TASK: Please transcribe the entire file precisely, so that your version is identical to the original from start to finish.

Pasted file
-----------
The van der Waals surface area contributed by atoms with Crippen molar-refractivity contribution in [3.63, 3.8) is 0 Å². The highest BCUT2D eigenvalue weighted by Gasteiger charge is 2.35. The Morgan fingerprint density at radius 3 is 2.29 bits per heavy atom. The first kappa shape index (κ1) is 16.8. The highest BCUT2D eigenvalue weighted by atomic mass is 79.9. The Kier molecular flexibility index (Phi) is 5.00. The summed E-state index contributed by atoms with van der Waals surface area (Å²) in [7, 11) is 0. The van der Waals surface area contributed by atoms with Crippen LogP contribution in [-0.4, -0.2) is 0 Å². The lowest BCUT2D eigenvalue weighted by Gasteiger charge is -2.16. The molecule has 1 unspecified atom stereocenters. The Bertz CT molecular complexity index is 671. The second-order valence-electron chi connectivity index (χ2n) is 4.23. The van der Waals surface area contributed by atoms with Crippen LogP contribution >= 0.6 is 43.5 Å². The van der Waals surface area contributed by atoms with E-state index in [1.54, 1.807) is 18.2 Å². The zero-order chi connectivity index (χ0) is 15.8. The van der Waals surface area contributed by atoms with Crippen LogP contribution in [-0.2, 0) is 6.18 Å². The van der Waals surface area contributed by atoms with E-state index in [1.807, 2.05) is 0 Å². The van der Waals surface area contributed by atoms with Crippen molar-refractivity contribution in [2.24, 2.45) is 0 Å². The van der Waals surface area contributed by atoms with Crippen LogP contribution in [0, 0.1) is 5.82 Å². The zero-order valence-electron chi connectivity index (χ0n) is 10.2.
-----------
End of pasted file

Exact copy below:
The van der Waals surface area contributed by atoms with Crippen molar-refractivity contribution in [3.63, 3.8) is 0 Å². The highest BCUT2D eigenvalue weighted by Gasteiger charge is 2.35. The Morgan fingerprint density at radius 3 is 2.29 bits per heavy atom. The first kappa shape index (κ1) is 16.8. The highest BCUT2D eigenvalue weighted by atomic mass is 79.9. The Kier molecular flexibility index (Phi) is 5.00. The summed E-state index contributed by atoms with van der Waals surface area (Å²) in [7, 11) is 0. The van der Waals surface area contributed by atoms with Crippen LogP contribution in [-0.4, -0.2) is 0 Å². The lowest BCUT2D eigenvalue weighted by Gasteiger charge is -2.16. The molecule has 1 unspecified atom stereocenters. The Bertz CT molecular complexity index is 671. The second-order valence-electron chi connectivity index (χ2n) is 4.23. The van der Waals surface area contributed by atoms with Crippen LogP contribution >= 0.6 is 43.5 Å². The van der Waals surface area contributed by atoms with E-state index in [1.54, 1.807) is 18.2 Å². The zero-order chi connectivity index (χ0) is 15.8. The van der Waals surface area contributed by atoms with Crippen LogP contribution in [-0.2, 0) is 6.18 Å². The van der Waals surface area contributed by atoms with E-state index in [1.807, 2.05) is 0 Å². The van der Waals surface area contributed by atoms with Crippen molar-refractivity contribution in [2.24, 2.45) is 0 Å². The van der Waals surface area contributed by atoms with Crippen LogP contribution in [0, 0.1) is 5.82 Å². The zero-order valence-electron chi connectivity index (χ0n) is 10.2.